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Using Theories to Solve Problems

What kind of theories? 

Lots of the examples we have given in the course of this blog so far have focused on designing (or thinking about how to design) products. How could I design a bicycle that helped cyclists to stay warm? What could I use to replace the legs of a table? How can I develop a font that would be easy for people with dyslexia to read?  

This focus on product design needs to be placed alongside the role of theories. A broad way of thinking about this is to say that students might want to think creatively about items that we don’t yet have (for example, a bicycle that will keep someone warm in freezing weather), but they might also want to think creatively about things that we don’t currently know.  

There are, however, caveats to this if it is to be done well. To start with, finding out something that you don’t currently know clearly isn’t always an act of creative problem-solving. If, say, you don’t know how many people lived in London in 1850, you can do some research and find out the answer. To start with it is therefore important for the ideas chosen to be open-ended. In the same way that there is no definite answer to how a bicycle could keep someone warm, there should be no definite answer to a student project that engages in more theory-based problem-solving.  

In addition, thought needs to be given to how theory-led projects can avoid simply becoming traditional essay questions. The question ‘Where does the responsibility for the financial crash of 2008 lie?’ is open-ended, but it doesn’t invite problem-solving in the way outlined in this blog. Forming an opinion about the topic of the financial crash would be an act of creative thinking (the generation of an idea) but in a different genre from the one we have been exploring.  

Reversing the Process 

For students who want to focus on more abstract theories, one top tip is that the whole process might need to be reversed. That is instead of asking ‘Which problem would you like to solve’, they might need to start by asking, 'Which theory would you like to learn more about?’ For example, if a student is interested in the ethical theory of utilitarianism, they might spend time finding out about that theory without definitely knowing which problem they would like to solve with it.  

This is a direct reversal of the process we’ve talked about so far. Whereas the students in our cold-weather bicycle example from previous blog posts started with the problem (we want to respond to the problem of travelling in cold conditions), the more theoretically-driven student might start with the solution (we know we want to use utilitarianism to help us understand something better). The question changes from ‘How can I solve this problem?’ to ‘Which problem can I use my knowledge to solve?’  

The risk with this theoretically-driven focus, with its emphasis on gathering knowledge before you know which problem you want to solve, is that students may invest time in gaining knowledge and then not be able to think of a problem to apply it to. In other words: “I know all about my topic, but don’t know what to do with it.”  

In our experience of teaching the Creative Thinking Certificate, the simplest way to get round this issue is to make sure that the knowledge students gain in the early stages of their project is an applicable theory or definition. A good question to ask is: “What kind of issues can your chosen topic be applied to?” If there isn’t an obvious answer, the student may need to rethink their topic. If there is an easy answer (or ideally several easy answers) the student is probably on the right lines.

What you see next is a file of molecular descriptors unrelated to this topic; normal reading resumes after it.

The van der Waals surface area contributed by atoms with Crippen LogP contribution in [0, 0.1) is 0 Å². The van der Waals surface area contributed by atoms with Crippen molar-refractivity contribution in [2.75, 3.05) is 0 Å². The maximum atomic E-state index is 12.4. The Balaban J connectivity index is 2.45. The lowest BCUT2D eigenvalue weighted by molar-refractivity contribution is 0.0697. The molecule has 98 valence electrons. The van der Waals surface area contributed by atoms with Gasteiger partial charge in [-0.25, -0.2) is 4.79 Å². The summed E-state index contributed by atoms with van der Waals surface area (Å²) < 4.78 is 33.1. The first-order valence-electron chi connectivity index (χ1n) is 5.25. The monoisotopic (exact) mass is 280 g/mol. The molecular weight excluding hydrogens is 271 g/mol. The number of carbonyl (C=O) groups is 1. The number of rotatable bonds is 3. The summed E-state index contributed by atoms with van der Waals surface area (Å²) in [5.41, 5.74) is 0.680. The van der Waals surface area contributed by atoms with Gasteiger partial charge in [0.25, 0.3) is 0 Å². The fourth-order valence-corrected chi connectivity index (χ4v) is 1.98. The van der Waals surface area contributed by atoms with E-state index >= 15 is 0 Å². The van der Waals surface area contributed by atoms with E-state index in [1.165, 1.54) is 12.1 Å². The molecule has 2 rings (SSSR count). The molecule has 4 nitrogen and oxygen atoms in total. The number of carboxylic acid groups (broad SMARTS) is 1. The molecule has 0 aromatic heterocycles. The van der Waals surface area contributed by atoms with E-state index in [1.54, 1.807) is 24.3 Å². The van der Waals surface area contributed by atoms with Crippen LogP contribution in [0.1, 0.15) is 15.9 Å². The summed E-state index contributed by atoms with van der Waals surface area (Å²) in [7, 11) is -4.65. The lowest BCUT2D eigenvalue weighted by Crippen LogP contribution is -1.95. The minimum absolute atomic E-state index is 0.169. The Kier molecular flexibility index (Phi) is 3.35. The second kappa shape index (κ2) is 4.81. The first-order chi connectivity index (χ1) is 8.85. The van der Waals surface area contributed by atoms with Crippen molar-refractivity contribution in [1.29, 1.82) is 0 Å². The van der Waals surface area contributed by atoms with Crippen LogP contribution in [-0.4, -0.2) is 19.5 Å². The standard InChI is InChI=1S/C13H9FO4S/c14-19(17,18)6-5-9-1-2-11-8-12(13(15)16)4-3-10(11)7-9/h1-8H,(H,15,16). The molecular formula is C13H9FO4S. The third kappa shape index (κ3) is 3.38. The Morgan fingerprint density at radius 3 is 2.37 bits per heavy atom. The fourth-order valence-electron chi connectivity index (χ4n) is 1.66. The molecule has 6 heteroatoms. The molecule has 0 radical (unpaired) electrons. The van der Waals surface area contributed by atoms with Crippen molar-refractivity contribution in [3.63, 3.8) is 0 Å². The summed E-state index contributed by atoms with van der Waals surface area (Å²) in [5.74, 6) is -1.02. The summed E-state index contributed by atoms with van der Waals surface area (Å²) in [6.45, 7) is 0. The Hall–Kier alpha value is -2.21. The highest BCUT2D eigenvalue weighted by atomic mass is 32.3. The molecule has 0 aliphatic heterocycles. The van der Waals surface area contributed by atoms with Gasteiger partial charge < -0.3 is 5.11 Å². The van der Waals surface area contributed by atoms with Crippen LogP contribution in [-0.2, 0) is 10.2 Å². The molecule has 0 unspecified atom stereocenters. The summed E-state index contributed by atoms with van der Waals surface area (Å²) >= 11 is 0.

To bring this into focus: here are some examples of projects that started with the exploration of theories and definitions rather than problems.  

  1. I will be using utility theory to judge whether the key decisions made during the 2008 financial crash were ethical.
  2. I will be using the theory of socialism to design a society.  
  3. I will be using theories of what makes something ‘fair’ to design a behaviour policy for a school.  
  4. I will be using one of Shakespeare’s sonnets and one of Monet’s paintings to assess which theory of beauty is the most accurate.   
  5. I will be using definitions of what ‘progress’ means to judge whether society now has progressed since 1520.   

As you can see, each of these sample titles makes use of the words ‘judge’, ‘design’, or ‘assess’. These theoretically-focused projects don’t move us away from the possibility of a student forming an opinion or coming up with a design. They do, however, ensure that a student is using one set of information in order to propose something about another, following the ‘use X to solve Y’ formula.   

You may also have noted that number four in the list above switches the order around. Instead of using a theory to address a question, the student in this case is assessing whether a theory works. On the one hand, then, you can use a theory to generate an idea about something else. On the other hand, you can use examples to generate judgements about a theory.   

All of this risks growing technical and complicated, and becoming remote from the work that goes on with students in a classroom. The simple, memorable way to check in with your students about their project, then, is simply the question: “Does your project follow the formula, ‘I am using X to solve / propose an idea about Y’?”